Coronavirus (COVID-19) update for the Sikh community – correct as of 12th March 2020
Please share this important message with friends and family, as well as colleagues and others in the Sikh community
The UK Chief Medical Officers have raised the risk to the public to ‘high’. It is now a pandemic, and it is important that gurdwaras and other Sikh institutions and organisations are prepared.
This document provides guidance for gurdwaras and others working in the Sikh community.
The Prime Minister has described this as the “worst public health crisis for a generation”, and the aim of the British Government is now to delay the spread of the Coronavirus so that public resources are not overstretched.
The Government advice page can be found here – https://www.gov.uk/guidance/coronavirus-covid-19-information-for-the-public
Most people recover from the Coronavirus after having flu like symptoms for about a week. There is no vaccine as yet.
Health advice can be found here – https://www.nhs.uk/coronavirus/
A localised breakdown of people diagnosed with Coronavirus in the UK can be found here – https://www.gov.uk/government/publications/covid-19-track-coronavirus-cases
The Coronavirus outbreak is going to last for the next few months, and we will be in these extraordinary circumstances for the long haul.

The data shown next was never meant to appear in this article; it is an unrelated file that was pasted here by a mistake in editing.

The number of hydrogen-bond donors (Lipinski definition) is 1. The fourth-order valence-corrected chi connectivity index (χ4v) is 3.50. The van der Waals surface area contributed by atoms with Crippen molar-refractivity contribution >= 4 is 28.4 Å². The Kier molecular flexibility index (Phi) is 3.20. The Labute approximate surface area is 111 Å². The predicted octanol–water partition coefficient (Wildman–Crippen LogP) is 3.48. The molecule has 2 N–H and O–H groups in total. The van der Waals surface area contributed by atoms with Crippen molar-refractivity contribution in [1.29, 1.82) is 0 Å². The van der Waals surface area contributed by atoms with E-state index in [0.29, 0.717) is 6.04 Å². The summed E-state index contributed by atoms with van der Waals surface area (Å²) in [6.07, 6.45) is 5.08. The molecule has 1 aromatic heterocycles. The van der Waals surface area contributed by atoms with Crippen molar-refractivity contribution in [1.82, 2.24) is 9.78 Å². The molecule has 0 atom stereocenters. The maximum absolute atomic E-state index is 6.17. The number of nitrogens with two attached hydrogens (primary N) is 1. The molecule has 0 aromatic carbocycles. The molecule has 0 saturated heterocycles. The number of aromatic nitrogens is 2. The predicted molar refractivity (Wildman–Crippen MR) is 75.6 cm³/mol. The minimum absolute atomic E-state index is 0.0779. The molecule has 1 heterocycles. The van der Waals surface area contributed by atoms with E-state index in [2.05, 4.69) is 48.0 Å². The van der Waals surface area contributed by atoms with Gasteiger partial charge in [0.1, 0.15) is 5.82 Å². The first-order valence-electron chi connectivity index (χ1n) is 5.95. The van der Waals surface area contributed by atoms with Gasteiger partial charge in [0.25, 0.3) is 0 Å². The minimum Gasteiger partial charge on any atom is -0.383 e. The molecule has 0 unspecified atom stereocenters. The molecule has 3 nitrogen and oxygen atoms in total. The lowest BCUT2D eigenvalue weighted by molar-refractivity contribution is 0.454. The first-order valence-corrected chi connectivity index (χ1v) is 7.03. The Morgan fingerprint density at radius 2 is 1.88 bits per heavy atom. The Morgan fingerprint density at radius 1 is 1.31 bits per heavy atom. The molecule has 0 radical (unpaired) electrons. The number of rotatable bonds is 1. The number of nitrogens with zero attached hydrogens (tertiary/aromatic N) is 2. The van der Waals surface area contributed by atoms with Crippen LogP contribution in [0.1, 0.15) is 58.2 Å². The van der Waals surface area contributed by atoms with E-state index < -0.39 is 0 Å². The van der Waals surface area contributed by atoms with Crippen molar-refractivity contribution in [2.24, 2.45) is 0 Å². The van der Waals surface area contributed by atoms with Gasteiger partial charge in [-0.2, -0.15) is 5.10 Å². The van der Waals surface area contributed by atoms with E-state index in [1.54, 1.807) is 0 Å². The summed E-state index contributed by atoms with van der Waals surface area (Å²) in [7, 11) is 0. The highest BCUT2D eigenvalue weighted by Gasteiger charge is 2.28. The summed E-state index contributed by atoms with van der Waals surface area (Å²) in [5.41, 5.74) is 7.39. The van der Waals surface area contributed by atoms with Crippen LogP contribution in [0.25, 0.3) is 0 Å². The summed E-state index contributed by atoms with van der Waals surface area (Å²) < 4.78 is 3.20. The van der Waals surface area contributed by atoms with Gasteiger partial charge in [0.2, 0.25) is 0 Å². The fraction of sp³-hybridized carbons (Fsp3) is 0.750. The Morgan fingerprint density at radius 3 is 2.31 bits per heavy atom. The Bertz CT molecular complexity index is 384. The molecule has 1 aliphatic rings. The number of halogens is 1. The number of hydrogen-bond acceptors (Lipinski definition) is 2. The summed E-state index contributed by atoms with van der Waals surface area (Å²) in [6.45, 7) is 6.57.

The symptoms of Coronavirus are a cough, a high temperature, and shortness of breath. The symptoms are similar to other illnesses that are much more common, such as cold and flu.
There will no longer be any testing for people with symptoms who are at home. Testing is now only going to be for patients at hospital and for the most vulnerable people.
You should stay at home and self-isolate for 7 days if:
· you have a new continuous cough
· you have a high temperature
Even if symptoms are mild, you should stay at home and self-isolate for 7 days. That is when people are believed to be most contagious.
If you have mild symptoms, please do not call 111. Just stay at home for 7 full days.
For more guidance for what to do if you have to stay at home, please visit https://www.gov.uk/government/publications/covid-19-stay-at-home-guidance/stay-at-home-guidance-for-people-with-confirmed-or-possible-coronavirus-covid-19-infection
If symptoms become worse or they do not get better after 7 days, then you should call 111 for more advice.
India has banned all travel by non-Indian citizens into the country until 15th April 2020. If you have a visa or an OCI card, you will not be able to travel to India during this period.
The Foreign and Commonwealth Office (FCO) advises against all but essential travel to: